The Japanese "diving shells" or "suichudan" were designed to travel a more or less predictable ballistic path underwater to impact a ship's hull, which was an improvement over the usual underwater tumbling of a normal shell. Regretfully, the rest of the sentence "not a fluke or dumb luck." is utter bunk. The "diving shells" performed as advertised only a handful of times during World War II; the USS Boise at the Battle off Cape Esperance, and possibly the USS Salt Lake City at the Battle of the Komandorski Islands. now, given that the "suichudan" performed as intended a grand total of 3 times...How on earth can he legitimately claim that the "near miss" against the USS White Plains was anything but a fluke or dumb luck? I'm sorry, but, in my opinion, 3, to use his term, "hits" during the entire Pacific War is chalked up to a "fluke" or "dumb luck".
     
  6. Poppy

    Poppy grasshopper

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    Hey. They made some neat stuff.
    Never heard of the "suichidan" before. Shells tumbling in water. Gonna look it up.Thanks for that.

    Edited. Just because.
     
  7. Bucketfoot-AL

    Bucketfoot-AL New Member

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    Here is a link to wikipedia page on Yamato's big guns. Photos of each type of shell are at the bottom of the page. Be sure to click on the armor piercing shell diagram and enlarge it, for there is some fascinating info there, including the fact that the pointy cone was designed to be jettisoned upon the shell's impact with water...

    http://en.wikipedia.org/wiki/40_cm/45_Type_94_naval_gun
     
  8. Takao

    Takao Ace

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  9. ickysdad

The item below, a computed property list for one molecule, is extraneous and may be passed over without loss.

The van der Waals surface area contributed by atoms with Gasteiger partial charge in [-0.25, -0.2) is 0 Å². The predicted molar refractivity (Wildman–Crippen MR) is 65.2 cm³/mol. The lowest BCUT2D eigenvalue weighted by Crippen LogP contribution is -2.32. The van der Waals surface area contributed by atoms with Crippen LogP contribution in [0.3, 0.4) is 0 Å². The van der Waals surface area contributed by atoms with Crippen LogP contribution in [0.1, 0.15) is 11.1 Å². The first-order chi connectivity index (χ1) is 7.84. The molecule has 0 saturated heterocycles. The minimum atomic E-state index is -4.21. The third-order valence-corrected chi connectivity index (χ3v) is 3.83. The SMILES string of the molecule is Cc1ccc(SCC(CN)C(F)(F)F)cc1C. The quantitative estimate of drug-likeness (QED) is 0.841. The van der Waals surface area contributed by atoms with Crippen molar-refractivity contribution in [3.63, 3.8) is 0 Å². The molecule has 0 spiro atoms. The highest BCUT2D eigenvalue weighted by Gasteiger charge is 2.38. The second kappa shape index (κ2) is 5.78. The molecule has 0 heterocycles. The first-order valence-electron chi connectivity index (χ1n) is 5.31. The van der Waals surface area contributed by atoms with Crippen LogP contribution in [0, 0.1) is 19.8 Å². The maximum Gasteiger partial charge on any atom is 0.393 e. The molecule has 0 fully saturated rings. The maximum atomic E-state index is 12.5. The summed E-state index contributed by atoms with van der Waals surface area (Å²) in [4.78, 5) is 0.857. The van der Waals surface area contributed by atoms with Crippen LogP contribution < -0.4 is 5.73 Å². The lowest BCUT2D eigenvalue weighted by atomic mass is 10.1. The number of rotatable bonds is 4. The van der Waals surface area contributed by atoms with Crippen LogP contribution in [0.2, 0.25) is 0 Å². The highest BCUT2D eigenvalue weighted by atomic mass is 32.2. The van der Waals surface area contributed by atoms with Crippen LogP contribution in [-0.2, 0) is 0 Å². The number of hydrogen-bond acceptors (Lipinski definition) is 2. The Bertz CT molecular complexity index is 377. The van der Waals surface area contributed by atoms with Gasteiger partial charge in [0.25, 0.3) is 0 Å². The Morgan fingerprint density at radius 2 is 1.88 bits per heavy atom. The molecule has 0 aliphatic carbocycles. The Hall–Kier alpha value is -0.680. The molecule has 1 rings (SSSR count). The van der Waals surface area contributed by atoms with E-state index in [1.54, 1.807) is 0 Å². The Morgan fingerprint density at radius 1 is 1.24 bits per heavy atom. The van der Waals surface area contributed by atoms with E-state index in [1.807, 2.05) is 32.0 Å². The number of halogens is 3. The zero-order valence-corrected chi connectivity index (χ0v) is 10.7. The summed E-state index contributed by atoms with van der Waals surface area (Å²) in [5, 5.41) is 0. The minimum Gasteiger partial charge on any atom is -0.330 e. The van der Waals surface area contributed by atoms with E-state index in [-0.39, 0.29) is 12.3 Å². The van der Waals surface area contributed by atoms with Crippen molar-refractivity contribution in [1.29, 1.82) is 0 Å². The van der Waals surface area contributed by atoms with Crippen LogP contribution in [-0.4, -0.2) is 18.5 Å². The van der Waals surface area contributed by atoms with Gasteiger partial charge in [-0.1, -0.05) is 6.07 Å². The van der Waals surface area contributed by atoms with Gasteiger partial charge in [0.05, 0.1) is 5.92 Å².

ickysdad Member

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    Well in all fairness if it was a "fluke" or "dumb luck" it still took an accurate gun & FC,as well as well trained crew, to get straddles to enable "dumb luck" or "fluke" to achieve what it did.
     
  10. Poppy

    Poppy grasshopper

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    omg. Just wet my pantaloons. That was an awesome bit of info MrT. ..Never thought a shell could travel up to 80 meters underwater. Even 40 seems crazy... Mythbusters showed how much bullets in water decrease velocity and barely travel-new respect for heavy weapons...And the torpedo bits-great stuff. Going to save that page for slow digestion.
     
  11. TiredOldSoldier

    TiredOldSoldier Ace

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    20.000 odd tonns more of armour and weapons are likely to make a difference, to make things worse for Iowa a lot of her tonnage was invested to get very high speed for a battleship and despite the better technology of US machinery that means less armour. So barring some convincing element to reverse the balance, and if we believe there is conclusive evidence Yamato's defective gunnery is a myth there is none so far, my money is on Yamato. Of course in real life anything can happen when the big guns start firing. BTW what about USS Missouri's suspected defective armour ?